NetworkManager DNS handling

Current status

Each connection contains static IPv4 and IPv6 DNS parameters in the ipv{4,6}.dns, ipv{4,6}.dns-search options. When the connection is activated, such parameters are merged together, as well as parameters received dynamically through DHCP or pushed by VPNs. Dynamic parameters are ignored if the ipv{4,6}.ignore-auto-dns property is set.

When there are multiple active connections, the resulting DNS configuration is the union of all connections' configurations. How they are merged together depends on the dns mode, selected by the dns option in NetworkManager.conf.

For dns=default, i.e. when NetworkManager updates resolv.conf, name servers from all connections are added to resolv.conf ordered by the value of ipv{4,6}.dns-priority. All search domains are also added to resolv.conf as 'search domain1 domain2 ...", as well as options from ipv{4,6}.dns-options.

The dnsmasq configuration backend allows more flexibility, as it can restrict nameservers to queries for specific domains (this is called 'split DNS'). Currently the dnsmasq backend does split DNS only (and unconditionally) for VPNs that push a list of domains to clients. So, non-VPN connections are always used for all queries, while VPNs are only used for the domains they push (even if the VPN has the default route). The dnsmasq backend also enforces that queries to a name server are only forwarded through the interface associated to such server.

The systemd-resolved backend is conceptually similar to the dnsmasq one, with the difference that it always does split DNS, and so name servers for a connection are used only for the domains in the connection's search list. Queries that don't match any domain are forwarded to all interfaces. If a connection does not have a default route, domains in the search list are considered "routing only", i.e. they are not used to complete single-label names but only to select the outgoing interface.

For all backends, the ipv{4,6}.dns-priority property can be used to tweak the priority of name server entries. When all connections have a non-negative DNS priority, values are used to determine the order of name servers in resolv.conf (and thus the value only really matters when using the default backend, because other backends query name servers in parallel). If a connection has a negative DNS priority value, its DNS configuration overrides all other configurations. In presence of multiple negative values, the most negative ones win.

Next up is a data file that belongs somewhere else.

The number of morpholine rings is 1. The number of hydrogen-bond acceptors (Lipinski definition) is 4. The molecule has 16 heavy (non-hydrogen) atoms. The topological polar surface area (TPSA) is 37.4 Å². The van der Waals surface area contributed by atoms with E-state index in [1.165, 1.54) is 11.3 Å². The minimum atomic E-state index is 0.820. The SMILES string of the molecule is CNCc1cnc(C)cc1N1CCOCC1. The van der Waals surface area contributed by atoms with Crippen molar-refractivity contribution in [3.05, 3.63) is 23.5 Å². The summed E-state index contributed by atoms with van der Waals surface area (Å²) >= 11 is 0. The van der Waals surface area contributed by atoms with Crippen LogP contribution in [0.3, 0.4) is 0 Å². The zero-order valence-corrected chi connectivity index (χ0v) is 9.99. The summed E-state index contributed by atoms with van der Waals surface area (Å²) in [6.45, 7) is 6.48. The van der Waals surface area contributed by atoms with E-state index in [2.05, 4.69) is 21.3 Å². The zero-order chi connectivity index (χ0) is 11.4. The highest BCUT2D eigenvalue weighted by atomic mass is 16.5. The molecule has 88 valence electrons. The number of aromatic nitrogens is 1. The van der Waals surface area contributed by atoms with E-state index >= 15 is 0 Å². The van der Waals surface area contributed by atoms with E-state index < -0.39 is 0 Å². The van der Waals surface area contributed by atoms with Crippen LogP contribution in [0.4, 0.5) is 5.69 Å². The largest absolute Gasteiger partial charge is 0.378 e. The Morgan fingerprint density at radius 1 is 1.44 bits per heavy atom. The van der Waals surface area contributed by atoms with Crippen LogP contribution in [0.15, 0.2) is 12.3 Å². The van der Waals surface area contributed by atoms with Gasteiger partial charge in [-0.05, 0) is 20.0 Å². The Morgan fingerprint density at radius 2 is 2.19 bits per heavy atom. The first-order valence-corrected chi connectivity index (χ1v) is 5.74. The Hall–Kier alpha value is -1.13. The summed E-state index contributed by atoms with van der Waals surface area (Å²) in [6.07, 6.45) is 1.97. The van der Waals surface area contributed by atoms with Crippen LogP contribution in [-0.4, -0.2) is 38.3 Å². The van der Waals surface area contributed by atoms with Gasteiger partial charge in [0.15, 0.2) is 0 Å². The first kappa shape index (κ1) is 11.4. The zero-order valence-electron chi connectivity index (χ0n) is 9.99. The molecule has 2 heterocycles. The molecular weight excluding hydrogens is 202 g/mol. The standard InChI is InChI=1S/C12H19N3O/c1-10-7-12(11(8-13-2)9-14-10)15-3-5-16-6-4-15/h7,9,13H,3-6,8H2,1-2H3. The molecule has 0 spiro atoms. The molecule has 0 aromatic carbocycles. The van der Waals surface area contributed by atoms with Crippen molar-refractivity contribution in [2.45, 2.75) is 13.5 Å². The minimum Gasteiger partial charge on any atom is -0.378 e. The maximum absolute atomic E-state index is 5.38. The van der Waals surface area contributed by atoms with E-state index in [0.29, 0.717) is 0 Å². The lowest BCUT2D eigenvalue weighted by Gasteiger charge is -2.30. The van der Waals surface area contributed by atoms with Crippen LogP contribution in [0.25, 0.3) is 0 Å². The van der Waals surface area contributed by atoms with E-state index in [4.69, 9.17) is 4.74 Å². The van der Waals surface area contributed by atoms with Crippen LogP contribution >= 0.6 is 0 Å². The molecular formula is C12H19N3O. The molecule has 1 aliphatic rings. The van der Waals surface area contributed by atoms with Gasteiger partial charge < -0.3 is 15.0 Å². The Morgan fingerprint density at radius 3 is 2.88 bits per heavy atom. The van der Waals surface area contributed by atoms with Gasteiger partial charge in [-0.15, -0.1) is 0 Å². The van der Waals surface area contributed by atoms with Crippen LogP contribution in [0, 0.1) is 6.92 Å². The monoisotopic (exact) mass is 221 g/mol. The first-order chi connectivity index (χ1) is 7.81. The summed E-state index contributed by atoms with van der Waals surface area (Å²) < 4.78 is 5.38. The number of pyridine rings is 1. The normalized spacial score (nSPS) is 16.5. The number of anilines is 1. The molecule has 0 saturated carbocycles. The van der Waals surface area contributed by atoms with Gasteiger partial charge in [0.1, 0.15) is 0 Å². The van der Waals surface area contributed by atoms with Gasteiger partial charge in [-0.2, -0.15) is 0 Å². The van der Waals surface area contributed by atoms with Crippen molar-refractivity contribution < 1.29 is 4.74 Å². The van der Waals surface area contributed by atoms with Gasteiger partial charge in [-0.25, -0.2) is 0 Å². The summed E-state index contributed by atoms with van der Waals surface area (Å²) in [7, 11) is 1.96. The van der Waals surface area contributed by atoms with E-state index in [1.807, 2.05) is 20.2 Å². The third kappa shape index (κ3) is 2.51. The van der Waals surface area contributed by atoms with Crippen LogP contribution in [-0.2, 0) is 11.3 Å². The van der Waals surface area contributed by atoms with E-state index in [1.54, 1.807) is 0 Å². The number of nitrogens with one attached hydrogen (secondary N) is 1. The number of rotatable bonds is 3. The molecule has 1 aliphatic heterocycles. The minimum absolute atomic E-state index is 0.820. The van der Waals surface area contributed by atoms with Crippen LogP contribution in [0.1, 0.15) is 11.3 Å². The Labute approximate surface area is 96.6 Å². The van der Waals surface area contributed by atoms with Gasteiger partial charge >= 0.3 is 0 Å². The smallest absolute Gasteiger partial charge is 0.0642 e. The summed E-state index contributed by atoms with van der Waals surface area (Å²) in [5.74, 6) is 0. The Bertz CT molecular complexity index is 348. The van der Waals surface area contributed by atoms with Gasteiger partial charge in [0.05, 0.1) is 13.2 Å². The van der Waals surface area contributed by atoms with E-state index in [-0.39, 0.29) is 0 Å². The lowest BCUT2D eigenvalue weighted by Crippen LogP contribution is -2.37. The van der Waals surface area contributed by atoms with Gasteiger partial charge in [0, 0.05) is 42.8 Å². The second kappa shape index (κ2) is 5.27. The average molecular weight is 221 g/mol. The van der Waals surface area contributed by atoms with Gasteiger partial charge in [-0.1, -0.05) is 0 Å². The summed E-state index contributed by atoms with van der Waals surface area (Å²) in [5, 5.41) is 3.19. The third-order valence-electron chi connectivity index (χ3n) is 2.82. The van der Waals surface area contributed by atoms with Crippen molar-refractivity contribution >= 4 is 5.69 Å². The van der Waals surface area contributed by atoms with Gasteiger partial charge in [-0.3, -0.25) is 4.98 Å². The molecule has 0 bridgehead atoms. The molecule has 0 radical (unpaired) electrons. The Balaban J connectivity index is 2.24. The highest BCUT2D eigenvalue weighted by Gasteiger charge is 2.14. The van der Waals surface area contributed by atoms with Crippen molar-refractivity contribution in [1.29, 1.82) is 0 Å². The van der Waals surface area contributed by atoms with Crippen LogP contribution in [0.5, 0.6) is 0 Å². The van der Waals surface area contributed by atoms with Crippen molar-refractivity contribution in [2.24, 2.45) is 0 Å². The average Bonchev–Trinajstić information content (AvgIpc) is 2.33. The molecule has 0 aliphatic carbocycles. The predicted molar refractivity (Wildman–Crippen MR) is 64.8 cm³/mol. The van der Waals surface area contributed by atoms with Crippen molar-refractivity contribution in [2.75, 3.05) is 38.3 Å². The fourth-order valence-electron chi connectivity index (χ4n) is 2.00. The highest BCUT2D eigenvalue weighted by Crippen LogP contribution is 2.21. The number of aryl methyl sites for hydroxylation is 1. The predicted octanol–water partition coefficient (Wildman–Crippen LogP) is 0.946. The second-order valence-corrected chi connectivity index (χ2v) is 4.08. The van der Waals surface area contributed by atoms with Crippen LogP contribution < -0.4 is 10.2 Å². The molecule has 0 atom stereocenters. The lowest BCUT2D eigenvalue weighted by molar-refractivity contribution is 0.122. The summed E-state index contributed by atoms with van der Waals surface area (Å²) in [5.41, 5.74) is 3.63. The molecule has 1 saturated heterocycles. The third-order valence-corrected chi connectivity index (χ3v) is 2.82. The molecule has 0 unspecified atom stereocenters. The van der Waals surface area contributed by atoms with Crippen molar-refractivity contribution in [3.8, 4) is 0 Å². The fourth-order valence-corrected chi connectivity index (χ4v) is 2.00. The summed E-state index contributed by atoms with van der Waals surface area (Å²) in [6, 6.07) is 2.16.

Problems

The current implementation has some problems.

If we exclude the default backend, which has very limited functionality, the remaining two have inconsistent behaviors as systemd-resolved always uses split DNS while dnsmasq uses it only for VPNs.

Also, there is lack of flexibility as some basic scenarios can't be achieved. For example it's not possible to have a VPN that gets all the traffic, while still directing queries for a local domain to the local network. Or, when using the systemd-resolved backend, a VPN without the default route can't have a search domain that is used to complete names (bug)

The general problem is that the policy is hardwired in the code and it's not possible to change it.

The plan

The dnsmasq and systemd-resolved backends should behave in the same way, except when the functionalities offered by the two are not compatible.

Both plugins will do split DNS for all connections; all domains provided by a connection will be used as a search list (i.e. also to complete unqualified names) by default.

When all connections specify a domain, queries not matching any of them will be directed to all interfaces, excluding VPNs. This preserves the current behavior.

A new ipv{4,6}.dns-default boolean property is be added to connections, to specify which connections will get queries for non-matching domains.

Domains in ipv{4,6}.dns-search can have a ~ prefix to specify that the domain is routing-only. When using systemd-resolved, the prefix will be used to set the routing-only flag for the domain. When using dnsmasq, the prefix will prevent the addition of the domain to the search list in resolv.conf.

Test cases

Here some test scenarios and the resulting configuration.

  1. Single connection
    Setup
    eth0: nsA/domainA
    Result
    search domainA
    nsA@eth0/domainA
    nsA@eth0/*
  2. Single connection, routing only
    Setup
    eth0: nsA/~domainA
    Result
    nsA@eth0/domainA
    nsA@eth0/*
  3. Multiple connections
    Setup
    eth0: nsA/domainA
    eth1: nsB/domainB
    Result
    search domainA domainB
    nsA@eth0/domainA
    nsB@eth1/domainB
    nsA@eth0/*
    nsB@eth1/*
  4. Multiple connections, DNS default
    Setup
    eth0: nsA/domainA
    eth1: nsB, dns-default=yes
    Result
    search domainA
    nsA@eth0/domainA
    nsB@eth1/*
  5. Multiple connections, DNS default override
    Setup
    eth0: nsA
    eth1: nsB, dns-default=yes
    Result
    nsB/*
  6. VPN with search domain and default gateway
    Setup
    eth0: nsA/domainA
    vpn0: nsB/domainB(pushed), default gateway
    Result
    nsA@eth0/*
    nsA@eth0/domainA
    nsB@vpn0/domainB
  7. VPN with search domain, default gateway and DNS default
    Setup
    eth0: nsA
    vpn0: nsB/domainB(pushed), dns-default=yes, default gateway
    Result
    nsB@vpn0/domainB
    nsB@vpn0/*
  8. VPN without search domain
    Setup
    eth0: nsA
    vpn0: nsB
    Result
    nsA@eth0/*
    nsB@eth1/*

Projects/NetworkManager/DNS (last edited 2017-06-23 08:57:05 by BeniaminoGalvani)